Now maybe the judgement was misleadingly reported. One rather hopes it was. Further, it takes two to tango—three, counting the EU—and I have no doubt government must also shoulder its share of the blame. But, on any grounds, the public was owed an explanation, whether as corrective or justification. None was forthcoming, and in his recent Leonard Cohen lecture, the Master of the Rolls explained why. Rejecting the chance to speak on terrorism, he said: ‘It was very tempting—the issues to which torture and terrorism give rise are as fascinating legally and intellectually as they are important politically and morally. But I decided that it would be inappropriate to do so. Judges should be very wary about discussing their recent decisions.’
So here is a top lawyer saying that certain issues are ‘highly sensitive’ and ‘as fascinating legally and intellectually as they are important politically and morally’—and therefore he must not publicly discuss them? I would have thought that was precisely the reason why he should publicly discuss them. Or is it that we, the public, just don’t count? All this has nothing to do with us? That we are not worth persuading? For that is what it looks like: an elite, accountable only to itself, guarding the sacred mystery from the struggling peasantry.
Now whatever one thinks of Athenian democracy, it had at least three things going for it: first, it did not do unaccountable elites; second, by definition, citizens, Assembly and courts could not but share a sense of common purpose; and third, public debate was at the democracy’s very heart because persuasion of the people in Assembly and courts was the only way that anything could be done. Demand for a reasoned account (logos) was a driving force for change in all areas of Athenian life—philosophical, artistic and intellectual as well as political and legal—and partly accounts for the astonishing cultural advances they made. Yet for the Master of Rolls, this is the last thing our judiciary should be doing.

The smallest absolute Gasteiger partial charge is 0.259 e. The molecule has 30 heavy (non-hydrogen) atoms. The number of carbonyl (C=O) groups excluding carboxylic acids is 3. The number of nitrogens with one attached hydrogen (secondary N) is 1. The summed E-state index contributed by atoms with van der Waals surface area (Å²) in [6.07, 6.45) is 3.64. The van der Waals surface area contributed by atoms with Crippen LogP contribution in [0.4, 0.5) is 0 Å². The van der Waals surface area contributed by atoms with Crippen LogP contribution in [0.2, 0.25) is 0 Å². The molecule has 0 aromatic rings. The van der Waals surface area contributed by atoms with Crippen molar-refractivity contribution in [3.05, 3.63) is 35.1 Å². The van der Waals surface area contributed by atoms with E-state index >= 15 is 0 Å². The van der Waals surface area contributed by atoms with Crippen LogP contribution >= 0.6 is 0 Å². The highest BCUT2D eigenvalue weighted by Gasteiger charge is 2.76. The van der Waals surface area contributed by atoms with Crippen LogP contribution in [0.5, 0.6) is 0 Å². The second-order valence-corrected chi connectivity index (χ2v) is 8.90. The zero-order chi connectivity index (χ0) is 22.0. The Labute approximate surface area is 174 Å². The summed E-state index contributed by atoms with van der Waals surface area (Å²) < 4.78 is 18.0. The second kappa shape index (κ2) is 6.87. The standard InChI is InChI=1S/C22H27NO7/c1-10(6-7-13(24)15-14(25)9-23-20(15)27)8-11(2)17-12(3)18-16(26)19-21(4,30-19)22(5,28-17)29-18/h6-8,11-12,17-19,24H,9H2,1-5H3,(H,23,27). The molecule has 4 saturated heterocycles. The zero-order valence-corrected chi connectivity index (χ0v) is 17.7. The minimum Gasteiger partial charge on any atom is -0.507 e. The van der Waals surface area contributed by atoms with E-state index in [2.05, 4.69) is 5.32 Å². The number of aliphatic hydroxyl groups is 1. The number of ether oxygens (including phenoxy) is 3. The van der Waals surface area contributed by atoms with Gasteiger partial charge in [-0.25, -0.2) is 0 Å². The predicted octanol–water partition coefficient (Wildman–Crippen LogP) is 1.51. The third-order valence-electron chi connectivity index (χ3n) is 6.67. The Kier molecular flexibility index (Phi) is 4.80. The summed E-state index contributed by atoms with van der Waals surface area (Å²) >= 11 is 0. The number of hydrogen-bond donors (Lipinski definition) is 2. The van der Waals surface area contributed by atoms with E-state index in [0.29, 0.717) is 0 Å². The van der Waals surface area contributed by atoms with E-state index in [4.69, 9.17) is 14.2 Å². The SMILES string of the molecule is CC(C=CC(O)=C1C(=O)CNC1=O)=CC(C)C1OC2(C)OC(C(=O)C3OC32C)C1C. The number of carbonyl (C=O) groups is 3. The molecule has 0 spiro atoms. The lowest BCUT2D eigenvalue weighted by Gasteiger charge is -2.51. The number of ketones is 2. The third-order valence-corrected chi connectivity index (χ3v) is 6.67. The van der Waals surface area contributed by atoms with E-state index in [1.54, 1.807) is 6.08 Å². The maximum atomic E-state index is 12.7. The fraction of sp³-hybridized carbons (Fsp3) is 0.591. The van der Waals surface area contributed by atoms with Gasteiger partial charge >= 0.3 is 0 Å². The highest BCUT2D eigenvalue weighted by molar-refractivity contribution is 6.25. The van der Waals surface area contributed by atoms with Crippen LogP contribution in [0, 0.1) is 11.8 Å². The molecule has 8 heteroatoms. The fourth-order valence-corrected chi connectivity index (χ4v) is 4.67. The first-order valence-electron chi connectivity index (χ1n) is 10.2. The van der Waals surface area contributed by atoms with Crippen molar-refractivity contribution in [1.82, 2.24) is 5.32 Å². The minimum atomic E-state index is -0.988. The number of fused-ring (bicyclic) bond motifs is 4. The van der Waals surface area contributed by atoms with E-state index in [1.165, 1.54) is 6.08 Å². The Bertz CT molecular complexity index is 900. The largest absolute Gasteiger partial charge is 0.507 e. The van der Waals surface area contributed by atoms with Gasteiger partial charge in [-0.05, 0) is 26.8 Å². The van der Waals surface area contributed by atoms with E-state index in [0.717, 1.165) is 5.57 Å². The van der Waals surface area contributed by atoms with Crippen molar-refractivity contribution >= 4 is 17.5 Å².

There is a serious democratic deficit here: a deficit in persuasive engagement with the public. First, far from giving the impression that governmental and judicial elites are working together in all our interests, the appeal court seems to get its thrills from point-scoring against the government on matters of great public concern. Is it really impossible to reconcile vital judicial independence with the public promotion of a sense that, on the Athenian model, there is a community of interest between government, judiciary and us, that we are all in this together?
Second, while the judiciary does indeed publish its detailed judgements on every case, it seems indifferent either to giving a suitably comprehensible account of these to the general public, or even correcting distortions of them put about by the fourth estate. This is a dereliction of its duty. There are few things more important than a people’s confidence in the good sense of its legal system. If the appeal judges wish to bring themselves into public disrepute, they are going the right way about it.
Fiat iustitia, ruat coelum (1602), lawyers intone: ‘let justice be done, though the heavens fall in’. But if the consequence of justice being done is that the heavens do in fact fall in, on whom do the heavens fall? Us. That’s whom. It is about time the appeal judiciary took a look at its elite oligarchic self and asked: whom is its justice serving? The people? Or simply itself? And is that really what it is for?
This is a shortened version of Peter Jones’ recent address to an Inner Temple conference on democracy and the law.